As a clerk at Ellis Island from 1892-1925, amateur photographer Augustus Sherman seized the opportunity to take portraits of immigrants who failed the initial screening process and were held for further interrogation. Although his aim was to document the variety of human types composing the tidal wave of migrants, according to the ethnological conceits of his time, Sherman’s posed formal studies of people—usually in their native dress—provide a panorama of old-country looks from around the world that would soon be dissolved in the proverbial melting pot of assimilation. Some of Sherman’s subjects did not make it through, including “Emma Goldman – Russian Jewish Anarchist,” who stares stonily and steadily into the camera, her lips curled downwards in an expression of morose defiance matched only by the looks of an Ethiopian family brought to our shores to be exhibited at circuses and zoos. (Michael Weinstein)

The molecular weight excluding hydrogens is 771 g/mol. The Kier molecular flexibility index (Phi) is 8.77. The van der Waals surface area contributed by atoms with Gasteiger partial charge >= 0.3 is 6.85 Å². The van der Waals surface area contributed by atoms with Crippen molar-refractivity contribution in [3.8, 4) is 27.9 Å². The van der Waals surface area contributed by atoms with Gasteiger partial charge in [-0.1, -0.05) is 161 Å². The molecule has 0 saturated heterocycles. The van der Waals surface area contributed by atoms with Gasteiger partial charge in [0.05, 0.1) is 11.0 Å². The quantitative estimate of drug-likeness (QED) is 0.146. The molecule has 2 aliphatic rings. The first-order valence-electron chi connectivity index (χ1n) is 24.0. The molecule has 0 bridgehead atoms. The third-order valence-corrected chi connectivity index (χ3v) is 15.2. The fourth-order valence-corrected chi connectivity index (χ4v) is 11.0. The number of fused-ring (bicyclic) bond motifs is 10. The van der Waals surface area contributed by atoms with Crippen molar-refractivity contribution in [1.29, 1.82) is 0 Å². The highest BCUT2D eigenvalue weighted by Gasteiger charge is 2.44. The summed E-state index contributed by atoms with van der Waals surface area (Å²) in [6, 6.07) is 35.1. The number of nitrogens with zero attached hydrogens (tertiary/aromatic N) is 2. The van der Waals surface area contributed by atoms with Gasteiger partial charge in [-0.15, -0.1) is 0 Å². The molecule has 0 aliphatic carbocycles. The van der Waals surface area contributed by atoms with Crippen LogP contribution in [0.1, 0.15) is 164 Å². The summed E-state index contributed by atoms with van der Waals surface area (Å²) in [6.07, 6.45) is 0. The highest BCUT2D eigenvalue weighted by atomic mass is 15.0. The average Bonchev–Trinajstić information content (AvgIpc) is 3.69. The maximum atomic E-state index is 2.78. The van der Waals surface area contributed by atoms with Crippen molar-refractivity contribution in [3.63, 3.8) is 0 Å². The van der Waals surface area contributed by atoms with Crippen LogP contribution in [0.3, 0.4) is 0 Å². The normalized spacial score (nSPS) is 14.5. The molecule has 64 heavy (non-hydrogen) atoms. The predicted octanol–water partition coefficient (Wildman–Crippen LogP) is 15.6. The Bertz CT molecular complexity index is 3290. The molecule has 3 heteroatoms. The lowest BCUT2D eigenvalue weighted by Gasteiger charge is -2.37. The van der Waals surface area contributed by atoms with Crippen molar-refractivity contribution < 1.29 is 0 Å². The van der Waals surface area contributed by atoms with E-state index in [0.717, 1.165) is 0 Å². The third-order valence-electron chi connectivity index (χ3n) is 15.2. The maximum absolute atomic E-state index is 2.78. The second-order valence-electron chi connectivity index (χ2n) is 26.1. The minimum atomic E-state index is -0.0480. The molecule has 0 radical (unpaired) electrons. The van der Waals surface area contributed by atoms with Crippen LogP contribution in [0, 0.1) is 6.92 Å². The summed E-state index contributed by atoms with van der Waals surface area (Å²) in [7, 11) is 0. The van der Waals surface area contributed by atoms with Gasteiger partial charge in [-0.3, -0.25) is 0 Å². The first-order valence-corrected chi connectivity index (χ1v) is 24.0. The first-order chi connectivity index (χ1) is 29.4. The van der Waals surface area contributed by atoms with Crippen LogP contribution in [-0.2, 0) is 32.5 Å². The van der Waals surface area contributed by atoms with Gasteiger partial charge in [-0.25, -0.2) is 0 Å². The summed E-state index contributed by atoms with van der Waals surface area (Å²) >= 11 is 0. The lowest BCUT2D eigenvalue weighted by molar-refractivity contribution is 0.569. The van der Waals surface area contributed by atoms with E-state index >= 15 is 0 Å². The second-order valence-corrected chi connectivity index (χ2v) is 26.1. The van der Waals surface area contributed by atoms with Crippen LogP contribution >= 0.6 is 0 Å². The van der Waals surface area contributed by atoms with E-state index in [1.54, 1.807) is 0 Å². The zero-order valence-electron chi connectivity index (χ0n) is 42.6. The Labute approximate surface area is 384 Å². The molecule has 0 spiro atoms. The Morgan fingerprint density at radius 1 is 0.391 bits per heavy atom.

Through June 13 at DePaul University Museum, 2350 N. Kenmore.